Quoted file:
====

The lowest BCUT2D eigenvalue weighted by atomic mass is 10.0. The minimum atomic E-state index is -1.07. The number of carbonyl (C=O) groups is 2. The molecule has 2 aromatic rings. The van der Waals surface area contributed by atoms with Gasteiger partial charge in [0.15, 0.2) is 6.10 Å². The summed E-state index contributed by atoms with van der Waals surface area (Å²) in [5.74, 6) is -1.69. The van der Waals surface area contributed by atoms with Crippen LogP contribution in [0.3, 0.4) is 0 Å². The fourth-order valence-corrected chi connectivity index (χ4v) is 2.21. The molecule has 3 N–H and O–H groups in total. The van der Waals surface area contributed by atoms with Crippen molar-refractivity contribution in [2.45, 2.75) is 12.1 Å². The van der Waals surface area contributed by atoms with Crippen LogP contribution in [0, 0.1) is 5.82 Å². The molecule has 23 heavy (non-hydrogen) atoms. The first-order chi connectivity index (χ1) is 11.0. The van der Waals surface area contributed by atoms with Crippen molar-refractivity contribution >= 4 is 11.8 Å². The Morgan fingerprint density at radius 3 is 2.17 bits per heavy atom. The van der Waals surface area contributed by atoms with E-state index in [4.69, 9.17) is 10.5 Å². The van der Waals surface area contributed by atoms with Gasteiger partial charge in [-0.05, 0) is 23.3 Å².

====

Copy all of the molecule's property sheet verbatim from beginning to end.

The lowest BCUT2D eigenvalue weighted by atomic mass is 10.0. The minimum atomic E-state index is -1.07. The number of carbonyl (C=O) groups is 2. The molecule has 2 aromatic rings. The van der Waals surface area contributed by atoms with Gasteiger partial charge in [0.15, 0.2) is 6.10 Å². The summed E-state index contributed by atoms with van der Waals surface area (Å²) in [5.74, 6) is -1.69. The van der Waals surface area contributed by atoms with Crippen LogP contribution in [0.3, 0.4) is 0 Å². The fourth-order valence-corrected chi connectivity index (χ4v) is 2.21. The molecule has 3 N–H and O–H groups in total. The van der Waals surface area contributed by atoms with Crippen molar-refractivity contribution in [2.45, 2.75) is 12.1 Å². The van der Waals surface area contributed by atoms with Crippen LogP contribution in [0, 0.1) is 5.82 Å². The molecule has 23 heavy (non-hydrogen) atoms. The first-order chi connectivity index (χ1) is 11.0. The van der Waals surface area contributed by atoms with Crippen molar-refractivity contribution >= 4 is 11.8 Å². The Morgan fingerprint density at radius 3 is 2.17 bits per heavy atom. The van der Waals surface area contributed by atoms with E-state index in [4.69, 9.17) is 10.5 Å². The van der Waals surface area contributed by atoms with Gasteiger partial charge in [-0.05, 0) is 23.3 Å².